While methods of bending wood into different shapes for structure and aesthetics have existed for centuries and have become recognized industrial processes, they still mostly rely on brute mechanical force for the shaping process. Similarly, an understanding of how wood deforms due to changes in moisture content is well known in practice and academics. However, a shift in design thinking, as well as new computational simulations for more accurate prediction, now allow us to use this moisture induced swelling and shrinking to design and program specific self-shaping movements at larger and larger scale.

Self-shaping manufacturing at building-scale

The pioneering development of large-scale self-shaping constitutes a paradigm shift in timber manufacturing from elaborate and energy-intensive mechanical forming processes that require heavy machinery to a process where the material shapes entirely by itself. This shape change is only driven by the wood’s characteristic shrinking during a decrease of moisture content. The curved Cross Laminated Timber (CLT) components for the tower’s structure are designed and produced as flat panels that deform autonomously into predicted curved shapes when dried. The 5.0 m x 1.2 m spruce wood bilayers parts are manufactured with a high wood moisture content and specific layups and dried in an industry standard technical drying process. When removed from the drying chamber the parts are precisely curved. The parts are overlapped and laminated together to lock the geometry in place, forming larger curved CLT components with form stable geometry.

Material specific computational mechanics models have been developed to both design, predict, and optimize the material arrangement required to produce different curvature types and radius. The technology of self-shaping manufacturing for solid timber boards and the rapid adaptability of the process to different curvatures open up new and unexpected architectural possibilities for thin shell wood structures, using a sustainable, renewable, and locally sourced building material. The Urbach Tower is the very first implementation of this technology on building-scale, load-bearing timber parts.

Sustainable wood construction and functional timber cladding

The self-shaping components are made entirely of spruce wood boards sourced regionally from Switzerland. Individual components span up to 15 m with a radius of 2.40 m and a structural thickness of only 90 mm. The components are 5-Axis CNC cut and detailed from half cylinder blanks and pre-assembled into building groups of three components for transport, including water barrier and external wood cladding. With precise curvature and optimal fiber alignment from the manufacturing process, each component is cut in detailed in just 90 minutes of machine time. A custom-made protective cladding layer consisting of glue laminated larch wood is added on the outside. This also includes the application of a transparent and durable inorganic coating, which protects the wood from UV radiation and fungi attack. Instead of ripping and turning silver-grey when exposed to outdoor weathering, the larch wood will take on an even white color over time.

The entire process chain, from cutting regional logs in the sawmill to the production of the self-shaping panels, the drying process and final machining and pre-assembly takes place within the same group of companies and at the same location. This not only allows for sustainable and innovative production, but it also shows, how the self-shaping manufacturing can seamlessly integrate in established industrial wood processing and manufacturing workflows.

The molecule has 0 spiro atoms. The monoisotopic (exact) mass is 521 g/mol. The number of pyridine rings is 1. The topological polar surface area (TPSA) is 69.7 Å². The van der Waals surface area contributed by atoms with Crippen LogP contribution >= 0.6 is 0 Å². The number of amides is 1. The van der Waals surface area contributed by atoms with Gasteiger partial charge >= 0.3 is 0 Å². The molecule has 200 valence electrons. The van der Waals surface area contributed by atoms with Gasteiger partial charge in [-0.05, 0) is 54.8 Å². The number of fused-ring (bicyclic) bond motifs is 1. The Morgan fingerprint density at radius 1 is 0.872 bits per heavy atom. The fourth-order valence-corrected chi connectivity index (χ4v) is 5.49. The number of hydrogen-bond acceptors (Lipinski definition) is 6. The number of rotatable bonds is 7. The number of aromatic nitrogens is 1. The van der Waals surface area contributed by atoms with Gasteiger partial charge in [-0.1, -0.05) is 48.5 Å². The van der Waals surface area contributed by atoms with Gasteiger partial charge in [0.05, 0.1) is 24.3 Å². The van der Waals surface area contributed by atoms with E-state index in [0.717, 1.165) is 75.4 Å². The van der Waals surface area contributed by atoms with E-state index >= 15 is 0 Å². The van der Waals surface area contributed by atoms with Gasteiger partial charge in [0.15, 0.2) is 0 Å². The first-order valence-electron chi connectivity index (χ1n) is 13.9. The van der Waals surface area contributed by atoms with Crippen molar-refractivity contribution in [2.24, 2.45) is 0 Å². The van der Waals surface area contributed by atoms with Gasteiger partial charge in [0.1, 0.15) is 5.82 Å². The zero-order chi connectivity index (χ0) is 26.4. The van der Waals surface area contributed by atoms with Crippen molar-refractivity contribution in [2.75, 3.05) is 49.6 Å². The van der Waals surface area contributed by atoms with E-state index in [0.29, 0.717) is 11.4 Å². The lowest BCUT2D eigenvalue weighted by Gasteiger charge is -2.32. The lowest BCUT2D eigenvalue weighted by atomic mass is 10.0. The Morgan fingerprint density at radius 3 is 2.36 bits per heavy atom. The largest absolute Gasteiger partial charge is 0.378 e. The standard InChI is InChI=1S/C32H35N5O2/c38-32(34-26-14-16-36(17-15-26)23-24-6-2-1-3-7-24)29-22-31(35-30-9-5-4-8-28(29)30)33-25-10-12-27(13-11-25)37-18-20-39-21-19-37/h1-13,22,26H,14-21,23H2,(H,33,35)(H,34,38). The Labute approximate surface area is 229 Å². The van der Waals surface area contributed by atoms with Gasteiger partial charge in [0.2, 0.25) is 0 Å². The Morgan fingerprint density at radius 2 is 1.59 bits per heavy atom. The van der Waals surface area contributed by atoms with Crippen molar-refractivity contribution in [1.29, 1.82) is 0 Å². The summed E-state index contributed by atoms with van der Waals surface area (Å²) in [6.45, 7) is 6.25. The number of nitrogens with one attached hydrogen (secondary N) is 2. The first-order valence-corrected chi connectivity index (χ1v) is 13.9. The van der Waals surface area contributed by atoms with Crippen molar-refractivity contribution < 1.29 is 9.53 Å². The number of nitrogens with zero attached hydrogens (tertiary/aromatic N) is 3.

Thin-shell high-performance timber structure

The Urbach Tower consists of 12 curved components made from cross-laminated timber. The tower’s load-bearing structure exhibits a thickness of 90mm while cantilevering over 14 meters resulting in a span to thickness ration of approximately 160/1. The inherent curvature enables a highly slender and lightweight tower structure of only 38 kg per square meter surface area. In the assembled state, the tower acts as a surface-active structure through its expressive curved geometry. The lightweight building elements are connected by crossing screws, the arrangement and specific angle of which is optimised throughout the structure in relation to their utilization while preserving a continuous connection along the seam for homogeneous load transfers.

The prefabricated assembly groups of the tower, each consisting of three curved components, were assembled in a single working day by a team of four craftsmen without the requirement of extensive scaffolding or formwork, and topped-off by a transparent roof. The structure showcases the possibilities for efficient, economical, ecological and expressive wood architecture that arises at the intersection of master craft, digital innovation and scientific research.

Unique architectural landmark for the Rems Valley

The Urbach Tower is one of 16 stations designed by some of the most renowned German architects for the Remstal Gartenschau 2019. The stations are small, permanent buildings that evoke the traditional white chapels distributed in the fields and vineyards along the scenic Rems Valley. Located on a prominent hillside in the center of the valley, the 14 m tall tower is a striking landmark that visually connects several stations. It provides a place of shelter, internal reflection and outward view by revealing stunning vistas and framing the landscape. The distinctive form of the tower constitutes a truly contemporary architectural expression of the traditional construction material wood. It celebrates the innate and natural characteristics of self-shaped wood in its upwards spiraling shape.